Marketing the Social in Architecture

Tonight I attended an event with the fantastic Nic Granleese of BowerBird and Bek Drayton from BeKonstructive Marketing, learning about marketing and communication within our architectural industry. I have been a massive fan of BowerBird since it’s inception and love what it has done for the accessibility of architects and architecture within the media. It was great to hear their insights of past, current and upcoming trends in marketing and social media, and how we, as architects, can increase our use of marketing to benefit our industry.

It was a really interesting chat with these two directors and I learnt a lot about how architectural (and other) businesses can utilise social media better to market themselves, without forgetting the endgame – to get more work. Broadly, the more successful platform for our industry still appears to be Instagram, so most of the talk focused on that platform.

These are some of the things I learnt:

  • SM and marketing is getting more automated and you may as well jump on board and use this to your advantage. There are a few free and paid apps that you can use to schedule your SM posts, even up to two months in advance. However, as a direct result of this over-automation, customers now want authenticity and interaction more than ever. So posts need to be mixed with real, live ‘fresh’ posts to show current events and activities. In particular, customers want to know who you are, what you believe in, what you’re passionate about, what happens behind the scenes. With the emergence of video content, the use of live stories is increasingly how customers are choosing to get content.
  • Content creation is key. In a professional setting, customers are looking for brilliant images, clear messages and regular updates. While content creation can be done in-house, it takes time. It needs to be allocated appropriately, with automated help where applicable, and if that’s not possible then this can be out-sourced to an external company. Bek explained a bit about how this works for her company. As an example, she might send a list of ten questions to an architect and they send back the answers (even just in an audio file if this is easiest) and then this is used to create numerous posts and content when required. It’s important to have good and relevant content for static posts, as they are a long-term representation of your brand.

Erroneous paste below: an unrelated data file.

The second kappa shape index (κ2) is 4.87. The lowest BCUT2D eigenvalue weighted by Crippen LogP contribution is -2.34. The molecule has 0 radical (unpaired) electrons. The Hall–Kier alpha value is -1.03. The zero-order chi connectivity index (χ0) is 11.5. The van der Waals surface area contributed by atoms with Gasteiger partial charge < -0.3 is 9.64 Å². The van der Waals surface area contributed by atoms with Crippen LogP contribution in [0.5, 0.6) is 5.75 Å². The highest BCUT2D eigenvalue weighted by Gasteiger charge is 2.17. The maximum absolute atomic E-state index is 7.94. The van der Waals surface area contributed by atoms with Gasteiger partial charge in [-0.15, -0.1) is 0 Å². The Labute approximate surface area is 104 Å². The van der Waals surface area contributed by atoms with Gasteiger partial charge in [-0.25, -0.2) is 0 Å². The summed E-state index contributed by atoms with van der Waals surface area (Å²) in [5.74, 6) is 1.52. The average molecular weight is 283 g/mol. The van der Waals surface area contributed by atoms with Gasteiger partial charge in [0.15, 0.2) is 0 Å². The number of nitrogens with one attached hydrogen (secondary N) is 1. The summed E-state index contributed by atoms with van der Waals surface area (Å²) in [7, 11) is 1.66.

• In opposition to the above, Stories are much more ad-hoc, flexible and personal. Nic advised one of his firm’s strategies for stories – let everyone in the company contribute. A quick picture from site, a detail sketch, a supplier presentation – show people the life of what happens in your company. Often there are so many levels of approval and management sign-off that posts don’t get off the ground. SM needs to be much more agile and time-sensitive than that – you need to show what you’re doing now, not what you did two weeks ago. As there can be so many different activities happening, sharing the load of who can (and does) post, means it actually gets done, rather than falling in the lap of one person. If you trust your staff enough to do your work, deal with clients, create compliant structures and spaces, then you should be able to trust them to post some pictures. And, worse case, if something is posted that is not right, it can easily be deleted. Things move so quickly now that deleted posts are quickly forgotten in the rush for new content.
  • And lastly, engage engage engage. You need to use marketing as a way for people (customers) to get to know the value you can provide for them. They don’t want that exact pretty picture building on their site – they want to know how you think, how you work, how you treat people, how you see the world. Connect your message with their message, and create real relationships with your community.

I really liked the analogy Nic shared about marketing through electronic media – that’s it’s like going to the gym. You have to make a commitment to do it regularly. Schedule it in your diary and make sure you uphold your promises. And just like the gym, you can’t expect to go once or twice, come home and look in the mirror and expect the view to have changed. Sometimes it takes six months, or a year, to see improvements. Be patient, but keep going. Also, don’t be afraid to put out to the world what you are trying to achieve. Are you dreaming of designing a certain type of building, or toning those troublesome calves (to keep the metaphor)? Ask for help and show people that you are genuine about wanting to work with them and create the kind of built environment that can change the world. You’ll be surprised how supportive and helpful people can be.

Happy Marketing!

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